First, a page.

In brief

  • Grayscale's Bitcoin Trust is trading at a discount for the first time in years.
  • Some analysts are concerned it's a bad thing for the market.
  • Others aren't so worried. Here's why.

Shares in Grayscale’s $32 billion Bitcoin Trust are trading at a discount to the price of Bitcoin for the first time in over five years. 

Some analysts are concerned that this could depress the price of Bitcoin. If this trend continues, the worry is that Grayscale might stop buying up Bitcoin. And as one of the biggest Bitcoin buyers, a lapse in demand could sink its price. 

Peter Schiff, a gold bug and noted crypto critic, said on Twitter: “If this persists the Trust will have no more inflows and will therefore not be buying any more Bitcoin. Without Grayscale, the biggest daily buyer, where will the new buyers come from to support the price?”


He continued: “The market needs new buyers coming in to allow existing holders who need actual cash to buy something to get out.” But analysts tell Decrypt that Schiff's take is overblown, and the dip in price may be a normal feature of the market.

What is the Grayscale Bitcoin Trust?

The Grayscale Bitcoin Trust is a humongous pool of privately-invested money that Grayscale, a crypto fund manager, uses to snap up Bitcoin. Grayscale then sells shares in the Trusts on public over-the-counter desks.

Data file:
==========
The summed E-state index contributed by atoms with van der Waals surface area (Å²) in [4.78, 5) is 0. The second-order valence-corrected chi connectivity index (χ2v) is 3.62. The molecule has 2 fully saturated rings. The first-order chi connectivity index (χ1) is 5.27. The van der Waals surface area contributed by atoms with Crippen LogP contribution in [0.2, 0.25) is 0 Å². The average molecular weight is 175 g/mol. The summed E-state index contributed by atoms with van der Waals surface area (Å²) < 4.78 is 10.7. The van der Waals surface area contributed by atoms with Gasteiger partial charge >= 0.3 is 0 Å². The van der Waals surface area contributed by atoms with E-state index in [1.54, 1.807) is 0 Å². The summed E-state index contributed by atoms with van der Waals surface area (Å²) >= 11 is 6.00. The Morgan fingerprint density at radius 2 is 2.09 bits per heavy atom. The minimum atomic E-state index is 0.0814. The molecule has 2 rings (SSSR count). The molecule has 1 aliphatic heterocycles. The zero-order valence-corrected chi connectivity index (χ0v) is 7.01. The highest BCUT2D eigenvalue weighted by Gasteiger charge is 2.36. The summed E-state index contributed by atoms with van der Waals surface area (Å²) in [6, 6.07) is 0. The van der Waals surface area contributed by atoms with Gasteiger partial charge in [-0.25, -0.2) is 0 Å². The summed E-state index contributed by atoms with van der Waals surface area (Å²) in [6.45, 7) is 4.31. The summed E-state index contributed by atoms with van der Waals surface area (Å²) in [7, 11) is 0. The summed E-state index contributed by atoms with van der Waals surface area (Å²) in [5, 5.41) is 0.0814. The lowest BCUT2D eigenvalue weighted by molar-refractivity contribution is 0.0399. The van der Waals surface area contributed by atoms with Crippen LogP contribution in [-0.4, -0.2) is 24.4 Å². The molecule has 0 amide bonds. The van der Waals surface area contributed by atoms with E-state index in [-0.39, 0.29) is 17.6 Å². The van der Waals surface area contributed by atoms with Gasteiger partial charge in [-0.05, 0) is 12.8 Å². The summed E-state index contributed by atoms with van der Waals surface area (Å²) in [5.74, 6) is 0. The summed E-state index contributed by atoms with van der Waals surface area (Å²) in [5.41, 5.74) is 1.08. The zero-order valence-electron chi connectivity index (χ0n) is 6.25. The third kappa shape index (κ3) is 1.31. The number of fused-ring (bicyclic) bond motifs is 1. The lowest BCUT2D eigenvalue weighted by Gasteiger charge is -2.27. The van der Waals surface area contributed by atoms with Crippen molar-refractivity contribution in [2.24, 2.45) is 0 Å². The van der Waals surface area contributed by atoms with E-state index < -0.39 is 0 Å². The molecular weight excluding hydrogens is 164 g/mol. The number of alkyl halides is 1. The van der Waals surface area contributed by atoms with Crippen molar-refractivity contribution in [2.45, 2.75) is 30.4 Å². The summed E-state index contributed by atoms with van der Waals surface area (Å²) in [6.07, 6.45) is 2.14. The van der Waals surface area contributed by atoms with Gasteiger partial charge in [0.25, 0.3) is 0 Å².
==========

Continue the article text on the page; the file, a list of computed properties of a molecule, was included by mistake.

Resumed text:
In the absence of a Bitcoin Exchange-Traded Fund in the US, Grayscale’s trusts are one of the only ways that US investors can buy Bitcoin on the stock market. 

Investors might prefer stock markets over crypto exchanges for several reasons. First, it makes Bitcoin investments eligible for tax-sheltered accounts, such as pension accounts. 

It also makes it easier for people to trade crypto without actually dabbling in crypto itself; navigating the crypto market is still cumbersome and complicated to those unfamiliar with trading it. 


And Grayscale’s trusts are regulated with the US Securities and Exchange Commission; crypto exchanges aren’t as regulated. 

For the convenience, Grayscale charges investors management fees of about 2%, and its trusts are so popular that shares in them usually trade at a premium—each share is worth more than the Bitcoin that investment is used to buy. In other words, investors that use Grayscale are overpaying for Bitcoin. 

Until yesterday.

Since yesterday, Grayscale has traded at a -0.68% discount to the real price of Bitcoin, according to Grayscale’s site and yCharts, a financial metrics site.

Darius Sit, CIO of QCP Capital, said there’s nothing to worry about. “Most ETFs trade at discount to NAV,” he said. “It’s not a big deal.” 

Sit said that plenty of large trading desks wanted to make the most of GBTC’s high premiums. That's often to get around tax issues; trading GBTC allows them to hold greater positions in Bitcoin, he said. 

The catch is that Grayscale will issue these shares in GBTC in about six months. So, in six months, the lending desk could get that GBTC, which they expect to trade at a premium, and use the money to buy back the Bitcoin for a profit. 


So when the premium drops, that’s just trading desks cashing out their premiums, he said.  “GBTC trading at a discount to the price of Bitcoin doesn’t necessarily indicate bearish outflows,” he said.


The views and opinions expressed by the author are for informational purposes only and do not constitute financial, investment, or other advice.

Stay on top of crypto news, get daily updates in your inbox.